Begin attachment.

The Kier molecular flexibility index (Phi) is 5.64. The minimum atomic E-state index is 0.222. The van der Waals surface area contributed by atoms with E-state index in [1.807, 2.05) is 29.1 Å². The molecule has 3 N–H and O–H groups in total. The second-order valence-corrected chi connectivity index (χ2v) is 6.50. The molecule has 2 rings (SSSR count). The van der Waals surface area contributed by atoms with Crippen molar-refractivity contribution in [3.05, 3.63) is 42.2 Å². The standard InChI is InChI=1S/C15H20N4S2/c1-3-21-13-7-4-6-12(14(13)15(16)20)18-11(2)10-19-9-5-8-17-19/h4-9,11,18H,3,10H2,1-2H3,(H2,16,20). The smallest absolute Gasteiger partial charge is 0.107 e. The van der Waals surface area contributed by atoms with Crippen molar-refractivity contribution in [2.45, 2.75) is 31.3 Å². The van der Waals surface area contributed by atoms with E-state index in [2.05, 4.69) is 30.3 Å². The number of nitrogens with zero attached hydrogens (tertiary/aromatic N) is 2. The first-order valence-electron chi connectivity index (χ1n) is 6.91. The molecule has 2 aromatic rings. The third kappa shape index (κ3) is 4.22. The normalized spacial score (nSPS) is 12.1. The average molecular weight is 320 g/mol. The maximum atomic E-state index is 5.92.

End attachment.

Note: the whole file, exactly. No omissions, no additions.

The Kier molecular flexibility index (Phi) is 5.64. The minimum atomic E-state index is 0.222. The van der Waals surface area contributed by atoms with E-state index in [1.807, 2.05) is 29.1 Å². The molecule has 3 N–H and O–H groups in total. The second-order valence-corrected chi connectivity index (χ2v) is 6.50. The molecule has 2 rings (SSSR count). The van der Waals surface area contributed by atoms with Crippen molar-refractivity contribution in [3.05, 3.63) is 42.2 Å². The standard InChI is InChI=1S/C15H20N4S2/c1-3-21-13-7-4-6-12(14(13)15(16)20)18-11(2)10-19-9-5-8-17-19/h4-9,11,18H,3,10H2,1-2H3,(H2,16,20). The smallest absolute Gasteiger partial charge is 0.107 e. The van der Waals surface area contributed by atoms with Crippen molar-refractivity contribution in [2.45, 2.75) is 31.3 Å². The van der Waals surface area contributed by atoms with E-state index in [2.05, 4.69) is 30.3 Å². The number of nitrogens with zero attached hydrogens (tertiary/aromatic N) is 2. The first-order valence-electron chi connectivity index (χ1n) is 6.91. The molecule has 2 aromatic rings. The third kappa shape index (κ3) is 4.22. The normalized spacial score (nSPS) is 12.1. The average molecular weight is 320 g/mol. The maximum atomic E-state index is 5.92.